California Drought Status

California Drought Status:

Where are we now?

by: Caroline Minasian

California Drought status as of April 2016. The Dark red=exceptional drought conditions and the red=extreme. Source: U.S. Drought Monitor

California Drought status as of April 2016. The Dark red=exceptional drought conditions and the red=extreme. Source: U.S. Drought Monitor

Spring has sprung and many Californians are wondering if the recent storms should be leaving them with Gene Kelly’s notable “glorious feeling”—should we be happy again? Recently released news articles suggest that because California’s biggest reservoirs have recovered, stringent water conservation limits should be reworked. Water agencies continue to urge the State Water Resources Control Board (SWRCB) to reduce the mandated water conservation standards that were put into effect last year. Urban water suppliers were required to meet a 25% reduction as compared to 2013 water use. Their reduction targets ranged from 4% to 36% and on April 7, 2016 the SWRCB released updated water supplier conservation standards that take into account supplier’s submitted adjustments. 79% of the 410 urban water suppliers subjected to conservation received lowered targets. Though these limits are being reworked it is necessary to remember that many of the state’s reservoirs and groundwater basins remain depleted and as of April 5, 2016 over 50% of the state was still classified by the U.S. Drought Monitor at intensity D3 and D4: Extreme and Exceptional Drought.[1] Only 3.55% of the state is at “normal” conditions.

With northern reservoirs filled to historic levels and most of the state still in exceptional drought, where do we go with policy? In 2015, a lot of discussion revolved around “the new normal.” The Bay Area Council hosted a forum that focused on how extreme climactic events are becoming the norm and Governor Brown also noted the need to become more resilient as the weather continues to grow more unpredictable. So, do we continually adjust drought regulations based on a few storms and hope that they keep coming or do we keep what are meant to be “emergency” regulations in place as the “new normal”? To garner a deeper understanding of the level of recovery needed, it is important to first acknowledge the impacts of 2015 and what they mean in context of preparing for the extreme climactic events that, because of global warming, are becoming more frequent and standard.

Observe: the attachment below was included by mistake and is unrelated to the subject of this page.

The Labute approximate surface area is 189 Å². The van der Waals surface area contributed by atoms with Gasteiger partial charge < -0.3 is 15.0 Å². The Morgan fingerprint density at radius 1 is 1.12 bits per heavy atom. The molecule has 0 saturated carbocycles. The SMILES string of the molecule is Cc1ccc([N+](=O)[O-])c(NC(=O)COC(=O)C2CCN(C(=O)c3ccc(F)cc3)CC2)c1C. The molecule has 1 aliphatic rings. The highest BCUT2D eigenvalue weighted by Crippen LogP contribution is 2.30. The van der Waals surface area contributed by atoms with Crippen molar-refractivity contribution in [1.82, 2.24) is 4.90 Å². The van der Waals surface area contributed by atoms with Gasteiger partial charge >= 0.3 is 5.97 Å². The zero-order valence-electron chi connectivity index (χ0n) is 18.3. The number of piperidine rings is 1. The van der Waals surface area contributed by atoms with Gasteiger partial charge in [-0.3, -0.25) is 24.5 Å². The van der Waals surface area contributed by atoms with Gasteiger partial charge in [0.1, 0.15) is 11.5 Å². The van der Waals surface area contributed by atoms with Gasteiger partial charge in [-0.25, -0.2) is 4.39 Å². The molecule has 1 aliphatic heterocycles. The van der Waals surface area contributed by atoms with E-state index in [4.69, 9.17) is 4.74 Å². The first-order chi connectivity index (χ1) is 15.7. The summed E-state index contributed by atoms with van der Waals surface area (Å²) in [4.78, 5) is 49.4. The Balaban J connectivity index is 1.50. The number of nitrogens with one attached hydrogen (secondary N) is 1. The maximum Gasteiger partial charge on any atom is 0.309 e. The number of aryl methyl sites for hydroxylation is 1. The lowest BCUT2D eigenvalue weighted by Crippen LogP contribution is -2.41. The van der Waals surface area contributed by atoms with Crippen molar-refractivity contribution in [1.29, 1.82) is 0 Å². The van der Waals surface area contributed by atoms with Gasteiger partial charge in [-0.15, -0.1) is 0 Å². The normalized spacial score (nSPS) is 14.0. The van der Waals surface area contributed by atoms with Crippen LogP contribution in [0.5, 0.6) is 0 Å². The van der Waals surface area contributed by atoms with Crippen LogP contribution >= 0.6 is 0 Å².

A Look Back at 2015

2015 is a year that was legislatively driven by the continued drought. NASA and NOAA declared 2015 as Earth’s hottest year on record which marks the fourth time in the 21st century a new annual temperature record high was set—previously set in 2005, 2010 and 2014. 2015 observed Asia and South America’s warmest years and Europe and Africa’s second warmest. It was also the second warmest year experienced by the United States. [2]  Moderate to exceptional drought conditions were present over more than 98% of California by March 2015 and snowpack levels were at record lows. The nearly 900 participants of the World Economic Forum also ranked the water crisis as the top global risk for the very first time. Below are a few significant highlights from the year’s activities that demonstrate the severity of California’s dry condition.

State Water Project (SWP) Allocations: 2015’s 20% SWP allocations were the second lowest since 1991. Agricultural customers got a 0% allocation and municipal customers received 30% of their requests.

Executive Order B-29-15:  On April 1, 2015 Governor Brown issued EO B-29-15 which included directives to save water, increase enforcement against water waste, invest in new technologies, and streamline government response. The SWRCB, in response to their directive, adopted an emergency regulation in May 2015 that required a 25% statewide reduction in urban water use. Urban water suppliers were required to meet reduction targets ranging from 4% to 36%, as compared to 2013 water use, by February 2016. A second executive order (B-36-15) was issued in November 2015 that extended these restrictions till October 2016.